Mentoring significantly increased nonsurgeon procedural confidence when asked if damage-control laparotomy was a realistic task for them to perform (p = 0.030), if they felt confident in their current abilities to perform a damage-control laparotomy (p = 0.004), and if damage-control laparotomy would be less dangerous for the patient than beneficial in their hands (p = 0.004) for the RTM MedTechs compared with the UTM MedTechs. Surgeons were significantly more confident in their current ability to perform a damage-control laparotomy when compared with either RMT (p = 0.002) or UTM (p = 0.004) groups. The telementored group also felt strongly that telementoring was beneficial. When asked if they would want to be telementored again if they were asked to perform another laparotomy or if telementoring would increase their confidence when performing another laparotomy, subjects strongly agreed, answering a median of 5 of 5 on a Likert scale. When asked if telementoring would decrease their stress when performing another laparotomy, mentored subjects felt it would help, answering a median of 4 of 5 on the same scale (Table 2).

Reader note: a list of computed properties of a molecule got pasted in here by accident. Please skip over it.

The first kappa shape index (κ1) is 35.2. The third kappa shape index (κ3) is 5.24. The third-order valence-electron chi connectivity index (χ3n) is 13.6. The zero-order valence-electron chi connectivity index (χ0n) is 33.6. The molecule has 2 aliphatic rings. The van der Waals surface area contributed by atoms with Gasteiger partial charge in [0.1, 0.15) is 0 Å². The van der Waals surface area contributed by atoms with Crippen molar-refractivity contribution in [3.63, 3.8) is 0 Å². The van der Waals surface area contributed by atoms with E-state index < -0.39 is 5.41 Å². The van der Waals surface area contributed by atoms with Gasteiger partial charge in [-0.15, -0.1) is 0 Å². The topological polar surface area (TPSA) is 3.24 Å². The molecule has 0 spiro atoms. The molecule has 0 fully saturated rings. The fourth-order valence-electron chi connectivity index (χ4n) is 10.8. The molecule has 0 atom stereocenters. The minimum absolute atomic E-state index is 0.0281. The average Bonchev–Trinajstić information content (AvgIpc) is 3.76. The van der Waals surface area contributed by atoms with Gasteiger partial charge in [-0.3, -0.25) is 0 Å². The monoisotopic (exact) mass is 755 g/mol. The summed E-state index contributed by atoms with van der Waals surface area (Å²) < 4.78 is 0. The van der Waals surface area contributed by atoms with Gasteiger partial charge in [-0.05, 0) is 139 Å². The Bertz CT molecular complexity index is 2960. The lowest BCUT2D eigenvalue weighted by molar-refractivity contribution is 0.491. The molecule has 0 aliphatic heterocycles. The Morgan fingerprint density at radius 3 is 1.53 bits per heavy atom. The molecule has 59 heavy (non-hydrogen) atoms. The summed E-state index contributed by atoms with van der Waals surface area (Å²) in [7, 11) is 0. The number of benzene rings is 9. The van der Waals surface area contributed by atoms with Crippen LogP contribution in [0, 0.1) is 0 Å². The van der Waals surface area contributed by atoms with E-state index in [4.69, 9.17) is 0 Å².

The Cut Suit is an anatomically accurate simulator that can be safely worn by humans and allows for the performance of a variety of complex, realistic surgeries and procedures as encountered in real casualties.24 After a relatively brief period of instruction, all nonsurgically trained military MedTechs were able to understand the basic principles and steps of a damage-control laparotomy and were able to perform one using a Cut Suit with simulated massive hemorrhage. Furthermore, after the completion of a surgical packing task, there was no significant difference in postpacking fluid loss between any group, implying that if a novice responder can access the site of hemorrhage, then an effective but radical prehospital intervention might be provided.